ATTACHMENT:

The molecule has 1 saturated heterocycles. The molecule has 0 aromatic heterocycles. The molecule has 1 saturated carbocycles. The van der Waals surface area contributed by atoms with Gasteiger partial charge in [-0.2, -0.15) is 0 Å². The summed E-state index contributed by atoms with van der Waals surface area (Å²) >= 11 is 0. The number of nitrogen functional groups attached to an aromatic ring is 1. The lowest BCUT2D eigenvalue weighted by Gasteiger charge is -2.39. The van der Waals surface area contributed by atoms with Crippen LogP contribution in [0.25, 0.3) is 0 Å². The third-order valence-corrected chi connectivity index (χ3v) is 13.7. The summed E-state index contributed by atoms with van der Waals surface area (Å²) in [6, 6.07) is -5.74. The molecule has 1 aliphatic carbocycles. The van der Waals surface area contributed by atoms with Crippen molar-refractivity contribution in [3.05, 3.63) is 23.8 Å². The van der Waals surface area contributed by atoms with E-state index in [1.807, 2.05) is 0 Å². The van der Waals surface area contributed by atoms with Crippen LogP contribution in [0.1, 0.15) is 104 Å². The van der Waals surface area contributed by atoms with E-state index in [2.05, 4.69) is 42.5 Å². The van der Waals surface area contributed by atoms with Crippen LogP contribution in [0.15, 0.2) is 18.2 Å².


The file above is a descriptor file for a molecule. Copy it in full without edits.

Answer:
The molecule has 1 saturated heterocycles. The molecule has 0 aromatic heterocycles. The molecule has 1 saturated carbocycles. The van der Waals surface area contributed by atoms with Gasteiger partial charge in [-0.2, -0.15) is 0 Å². The summed E-state index contributed by atoms with van der Waals surface area (Å²) >= 11 is 0. The number of nitrogen functional groups attached to an aromatic ring is 1. The lowest BCUT2D eigenvalue weighted by Gasteiger charge is -2.39. The van der Waals surface area contributed by atoms with Crippen LogP contribution in [0.25, 0.3) is 0 Å². The third-order valence-corrected chi connectivity index (χ3v) is 13.7. The summed E-state index contributed by atoms with van der Waals surface area (Å²) in [6, 6.07) is -5.74. The molecule has 1 aliphatic carbocycles. The van der Waals surface area contributed by atoms with Crippen molar-refractivity contribution in [3.05, 3.63) is 23.8 Å². The van der Waals surface area contributed by atoms with E-state index in [1.807, 2.05) is 0 Å². The van der Waals surface area contributed by atoms with Crippen LogP contribution in [0.1, 0.15) is 104 Å². The van der Waals surface area contributed by atoms with E-state index in [2.05, 4.69) is 42.5 Å². The van der Waals surface area contributed by atoms with Crippen LogP contribution in [0.15, 0.2) is 18.2 Å².